Experiences of households using municipal ward-based primary health care outreach teams in Kwa-Zulu Natal, South Africa: a cross-sectional survey [post]

2019 unpublished
BACKGROUND: Globally, the success of community-based health care teams varies between programmes, and their designs tend to be unique based on local needs and context. Whilst the body of knowledge on community-based health care teams is growing in sub-Saharan Africa, there is still a lack of evaluation studies designed from the perspective of service users. OBJECTIVE: To assess household experiences of health care services delivered by outreach teams, and identify potential areas for service
more » ... rovement by further examining sub-optimal household experiences. METHODS: We used a cross-sectional household survey in three municipality wards with functional ward-based outreach teams in the iLembe District, out of 74 wards, carried out from October to December 2016. Systematic random sampling was used, and 383 households were surveyed. The mean point of 70% in the strongly agreed category was used to classify household experiences as either optimal (70% and above) or sub-optimal (below 70%). Further univariate and multivariate analyses were conducted for sub-optimal experiences. RESULTS: Nearly all households (99.2%) reported being visited most frequently by community health workers, relative to other outreach team members. Optimal experiences reported by households included services being free-of-charge (91.3%), convenient operating hours (77.9%), and outreach team members treating people with respect and courtesy (72.4 %). Sub-optimal experiences were identified as; outreach teams bringing with them sufficient equipment and medication (46.5%), associated with perceived skill level of team member (aOR 0.28, p: 0.001); teams perceived as being professional in carrying out their duties (56.3%), associated with age (aOR 3.22, p: 0.022) and marital status (aOR 1.80, p: 0.027); and teams providing a satisfactory service to respondents (61.8%), associated with quality of information provided (aOR 0.10, p: 0.002). CONCLUSION: Household experiences are influenced by team composition, and limited to skill sets of CHWs frequently visiting households. Whilst policy-related aspects of the outreach team programme were considered optimal, there was a gap in the service-related experience, which should not only be improved by upskilling CHWs, but also ensuring the full implementation of the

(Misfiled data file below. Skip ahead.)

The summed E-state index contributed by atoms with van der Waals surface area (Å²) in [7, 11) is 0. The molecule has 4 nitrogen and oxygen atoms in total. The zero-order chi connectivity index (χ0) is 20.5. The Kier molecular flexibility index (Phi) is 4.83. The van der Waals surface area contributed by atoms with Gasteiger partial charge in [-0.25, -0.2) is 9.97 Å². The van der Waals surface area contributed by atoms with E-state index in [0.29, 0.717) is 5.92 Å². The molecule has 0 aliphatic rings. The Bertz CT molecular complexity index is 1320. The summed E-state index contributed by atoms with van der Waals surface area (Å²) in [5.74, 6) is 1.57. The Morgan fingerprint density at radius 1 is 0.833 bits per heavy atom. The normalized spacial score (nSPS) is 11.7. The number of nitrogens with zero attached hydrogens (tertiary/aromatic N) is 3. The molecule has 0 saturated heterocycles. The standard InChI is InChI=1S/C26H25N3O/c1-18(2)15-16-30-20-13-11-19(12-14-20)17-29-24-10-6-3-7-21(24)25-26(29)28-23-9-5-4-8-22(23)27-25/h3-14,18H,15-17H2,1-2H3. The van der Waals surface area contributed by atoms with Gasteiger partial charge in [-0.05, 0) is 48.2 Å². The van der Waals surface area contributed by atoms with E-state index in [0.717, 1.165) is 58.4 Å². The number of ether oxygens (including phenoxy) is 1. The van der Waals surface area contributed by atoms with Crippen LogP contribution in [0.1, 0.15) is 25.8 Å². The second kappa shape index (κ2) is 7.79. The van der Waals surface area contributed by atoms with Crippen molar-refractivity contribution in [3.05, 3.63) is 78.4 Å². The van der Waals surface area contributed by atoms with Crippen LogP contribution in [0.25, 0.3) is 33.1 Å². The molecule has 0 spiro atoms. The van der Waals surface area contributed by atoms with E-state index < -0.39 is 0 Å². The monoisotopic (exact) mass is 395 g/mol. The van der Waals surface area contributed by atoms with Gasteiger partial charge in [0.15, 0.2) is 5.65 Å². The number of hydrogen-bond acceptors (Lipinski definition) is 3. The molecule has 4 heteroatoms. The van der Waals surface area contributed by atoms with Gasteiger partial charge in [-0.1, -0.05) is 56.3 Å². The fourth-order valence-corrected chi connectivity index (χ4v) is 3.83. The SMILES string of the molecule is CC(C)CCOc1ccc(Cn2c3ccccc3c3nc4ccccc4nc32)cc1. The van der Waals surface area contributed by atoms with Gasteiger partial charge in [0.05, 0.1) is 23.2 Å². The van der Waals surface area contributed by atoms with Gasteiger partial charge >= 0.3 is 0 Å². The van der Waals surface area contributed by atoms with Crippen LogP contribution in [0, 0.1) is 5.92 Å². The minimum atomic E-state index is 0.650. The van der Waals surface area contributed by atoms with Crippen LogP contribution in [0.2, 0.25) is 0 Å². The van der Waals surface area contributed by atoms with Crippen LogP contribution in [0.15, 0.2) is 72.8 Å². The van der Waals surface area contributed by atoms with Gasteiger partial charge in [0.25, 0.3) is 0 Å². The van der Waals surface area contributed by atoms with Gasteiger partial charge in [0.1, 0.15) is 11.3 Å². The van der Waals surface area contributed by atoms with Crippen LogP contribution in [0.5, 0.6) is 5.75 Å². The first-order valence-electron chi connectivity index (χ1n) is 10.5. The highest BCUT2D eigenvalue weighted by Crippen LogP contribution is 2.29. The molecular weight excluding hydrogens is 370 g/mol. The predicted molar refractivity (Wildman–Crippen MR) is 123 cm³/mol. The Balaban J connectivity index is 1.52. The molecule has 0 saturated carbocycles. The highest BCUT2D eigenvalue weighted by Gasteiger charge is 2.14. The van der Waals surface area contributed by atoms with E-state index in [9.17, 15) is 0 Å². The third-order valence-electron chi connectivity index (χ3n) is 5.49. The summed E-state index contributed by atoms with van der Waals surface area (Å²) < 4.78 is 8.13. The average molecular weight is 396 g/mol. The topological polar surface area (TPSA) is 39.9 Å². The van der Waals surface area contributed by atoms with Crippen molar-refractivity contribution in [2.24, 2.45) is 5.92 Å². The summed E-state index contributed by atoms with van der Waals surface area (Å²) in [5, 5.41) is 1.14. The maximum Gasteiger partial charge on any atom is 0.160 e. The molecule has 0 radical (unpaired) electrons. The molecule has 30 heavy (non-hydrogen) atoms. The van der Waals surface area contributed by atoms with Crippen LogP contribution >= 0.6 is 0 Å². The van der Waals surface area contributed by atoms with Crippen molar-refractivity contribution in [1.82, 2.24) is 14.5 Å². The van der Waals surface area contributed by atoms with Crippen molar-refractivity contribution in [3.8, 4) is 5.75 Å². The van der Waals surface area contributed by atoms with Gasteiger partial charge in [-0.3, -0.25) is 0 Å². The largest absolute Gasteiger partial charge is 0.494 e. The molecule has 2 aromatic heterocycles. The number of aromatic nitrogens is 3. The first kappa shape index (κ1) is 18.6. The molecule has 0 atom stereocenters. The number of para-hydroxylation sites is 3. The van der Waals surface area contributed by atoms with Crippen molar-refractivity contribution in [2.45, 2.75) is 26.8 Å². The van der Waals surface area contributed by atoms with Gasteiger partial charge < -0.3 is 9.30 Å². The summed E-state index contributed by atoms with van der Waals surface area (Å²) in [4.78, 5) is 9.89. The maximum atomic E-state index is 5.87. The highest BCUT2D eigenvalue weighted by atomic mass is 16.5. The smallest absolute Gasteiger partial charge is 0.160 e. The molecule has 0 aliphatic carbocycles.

doi:10.21203/rs.2.19217/v1 fatcat:uu4ebdjj3ra3bkrrhwnsu5waiq